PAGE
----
What India can learn from Mexico’s experience
India may run into some of the problems of Mexico today, with a skills mismatch, worsening inequality, and declining labour productivity
Benito Juárez International Airport in Mexico City is an airport that shows signs of wear and tear. It serves as the gateway to most who fly into Mexico. In 2017, about 44 million passengers used the terminal, making it the busiest in Latin America (it would rank about 15th on Asia’s list, behind Mumbai and Delhi). A second airport, about 10 miles further from the city, was commissioned by incumbent President Enrique Peña Nieto (EPN). It is slated for completion in 2022 and will join a slate of other infrastructure projects—in roads, rail, ports and logistics— initiated during EPN’s six-year term that ends this year (he is not permitted another term under Mexico’s constitution).
Under EPN, Mexico has been a front-runner in reforms, according to the Organisation for Economic Co-operation and Development (OECD). Reform action was led by the Pacto por Mexico, a historic agreement between the three main parties to restore high growth after years of tepid growth. The scope and speed of reform have been remarkable and have in particular targeted Mexico’s oligopolistic sectors—telecommunications, electricity and oil. All three have been substantially deregulated and the regulatory framework for private sector participation has been established. The Pacto por Mexico has been complemented by reforms aimed at improving the quality of education and healthcare, enhancing the effectiveness of the judiciary, boosting female participation in the workforce and reducing informality.
Mexico goes to the polls in July. EPN and, consequently, the PRI party (Institutional Revolutionary Party), which has held power for all but 12 of 90 years, is deeply unpopular in Mexico. The field has several candidates, with Andres Manuel Lopez Obrador, popularly known as Amlo, of the MORENA party enjoying a sizable lead in the run-up to the election. Amlo is a populist who is likely to halt or reverse several of the reforms put in place by EPN. His closest competitor is Ricardo Anaya Cortes of the centre-right PAN party, which is also against the PRI.
The resource-rich Mexican macro-economy is very stable, with a primary fiscal surplus and low inflation helped along by a credible central bank. The industrial base is diverse, with oil, oil products, cement, automobiles and manufacturing. The manufacturing base is dominated by the maquiladora, companies that import raw materials and export finished goods under the North American Free Trade Agreement (Nafta) back to the US and Canada. The Mexican service sector, at around 60% of gross domestic product (GDP), is strong, led by a robust tourism industry. There remain several challenges. Mexican productivity is a major issue. According to the OECD, productivity suffers under the constraints of excessively strict local regulations, weak judicial institutions, deep-rooted informality, lack of human capital, corruption and inadequate financial development. Mexico has the lowest labour productivity amongst OECD countries. A second challenge is the uncertainty surrounding Nafta. There are five parallel track discussions going in the Nafta dialogue and one of those tracks is to sunset the agreement altogether in five years, with death-rebirth only possible if all countries agree. US trade representative Robert Lighthizer is trying to push through the negotiation before the mid-term polls for the US legislature in October this year, though it may well be delayed by the Mexican election.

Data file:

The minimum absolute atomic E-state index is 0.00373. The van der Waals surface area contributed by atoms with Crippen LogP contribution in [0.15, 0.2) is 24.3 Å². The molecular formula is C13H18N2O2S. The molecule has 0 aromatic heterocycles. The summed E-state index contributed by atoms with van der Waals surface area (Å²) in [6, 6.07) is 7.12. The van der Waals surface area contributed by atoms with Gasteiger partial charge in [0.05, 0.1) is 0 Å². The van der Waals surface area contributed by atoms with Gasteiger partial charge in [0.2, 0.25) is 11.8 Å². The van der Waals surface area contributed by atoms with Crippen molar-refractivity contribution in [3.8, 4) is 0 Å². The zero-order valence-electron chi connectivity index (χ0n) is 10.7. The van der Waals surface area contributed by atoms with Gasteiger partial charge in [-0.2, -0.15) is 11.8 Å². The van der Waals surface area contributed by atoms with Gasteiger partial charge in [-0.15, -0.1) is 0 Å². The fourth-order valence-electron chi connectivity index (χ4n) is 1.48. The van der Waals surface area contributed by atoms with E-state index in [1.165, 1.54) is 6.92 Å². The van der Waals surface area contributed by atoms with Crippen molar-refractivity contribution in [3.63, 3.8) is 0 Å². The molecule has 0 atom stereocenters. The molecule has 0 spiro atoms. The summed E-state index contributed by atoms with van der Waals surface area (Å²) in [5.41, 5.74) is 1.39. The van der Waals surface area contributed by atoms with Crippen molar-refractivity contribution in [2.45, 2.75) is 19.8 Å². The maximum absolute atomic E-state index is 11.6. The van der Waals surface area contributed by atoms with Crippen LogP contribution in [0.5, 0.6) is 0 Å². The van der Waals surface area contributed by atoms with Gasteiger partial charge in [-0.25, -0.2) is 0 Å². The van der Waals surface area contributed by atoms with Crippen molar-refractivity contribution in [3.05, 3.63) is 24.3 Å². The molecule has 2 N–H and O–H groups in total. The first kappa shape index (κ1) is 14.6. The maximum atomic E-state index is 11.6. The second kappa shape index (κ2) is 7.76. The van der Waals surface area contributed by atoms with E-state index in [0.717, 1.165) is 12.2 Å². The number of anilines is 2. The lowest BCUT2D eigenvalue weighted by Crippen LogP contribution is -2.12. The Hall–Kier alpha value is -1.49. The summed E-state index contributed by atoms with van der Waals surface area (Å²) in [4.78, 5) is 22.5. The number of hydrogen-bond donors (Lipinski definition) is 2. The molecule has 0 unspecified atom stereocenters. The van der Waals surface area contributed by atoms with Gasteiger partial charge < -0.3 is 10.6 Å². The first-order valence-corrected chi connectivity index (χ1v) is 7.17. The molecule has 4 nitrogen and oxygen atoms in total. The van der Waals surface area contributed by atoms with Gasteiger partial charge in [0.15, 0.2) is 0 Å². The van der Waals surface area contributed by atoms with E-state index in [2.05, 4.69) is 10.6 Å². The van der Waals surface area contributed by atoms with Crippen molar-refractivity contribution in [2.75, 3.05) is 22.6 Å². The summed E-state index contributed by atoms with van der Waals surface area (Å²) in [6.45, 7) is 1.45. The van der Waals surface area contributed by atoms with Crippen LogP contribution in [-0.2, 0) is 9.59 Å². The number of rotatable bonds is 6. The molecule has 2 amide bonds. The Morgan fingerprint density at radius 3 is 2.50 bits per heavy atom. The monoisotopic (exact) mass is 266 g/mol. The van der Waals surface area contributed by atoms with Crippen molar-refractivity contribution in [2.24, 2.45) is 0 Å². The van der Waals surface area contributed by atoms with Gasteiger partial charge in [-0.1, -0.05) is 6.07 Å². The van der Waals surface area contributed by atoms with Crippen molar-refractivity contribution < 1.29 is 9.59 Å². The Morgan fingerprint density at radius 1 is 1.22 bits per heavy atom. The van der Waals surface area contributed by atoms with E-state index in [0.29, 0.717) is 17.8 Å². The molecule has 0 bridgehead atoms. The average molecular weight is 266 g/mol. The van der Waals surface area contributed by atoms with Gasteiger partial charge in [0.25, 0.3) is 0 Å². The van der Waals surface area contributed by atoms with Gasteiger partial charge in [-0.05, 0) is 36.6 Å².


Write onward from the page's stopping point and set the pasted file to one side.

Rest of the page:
Mexico’s challenges are compounded by a high crime rate, widespread corruption, and large and rising inequality. Drug trafficking and organized crime are a major reason why Mexico leads in violent crime. In just one deadly month, October 2017, Mexico initiated 2,371 murder investigations. Even though Mexico’s per capita GDP in purchasing power parity terms has climbed gradually over the years, making it an upper middle-income country, it is in the grip of a middle-income trap. While there is much debate in academia about whether a “middle-income” inevitably produces a trap, there is agreement that middle-income countries need to transition their growth strategies and policies to maintain growth and become high-income. In Mexico, this trap arises mostly because it has not transitioned to higher value-added industry and did not invest in the creation of human capital that would lead to Mexican innovation, Mexican brands and generally Mexico-led development. The external investment model has led to jobs that involve making for others but that advantage has not been parlayed into a national innovation model from the education system onwards. Mexico’s macroeconomic stability and its success with public health make the case for an escape upward from middle-income; its inequality, poor overall higher education system and low total factor productivity argue against this.
India would do well to learn from the Mexican experience. While there is nothing to suggest that India will inevitably hit a wall at middle-income, it can sow the seeds to “escape” a potential pause. These seeds must include an emphasis on primary and higher education, and a major push in public health. Nurtured today, that will result in the opportunity for an India-led innovation phase 10-15 years from now. Without that long-term focus, India may run into some of the problems of Mexico today, with a skills mismatch, worsening inequality, and declining labour productivity.
P.S. “Deserve your dream,” said Octavio Paz, a Mexican poet and Nobel laureate.
Narayan Ramachandran is chairman, InKlude Labs. Read his earlier columns at www.livemint.com/avisiblehand
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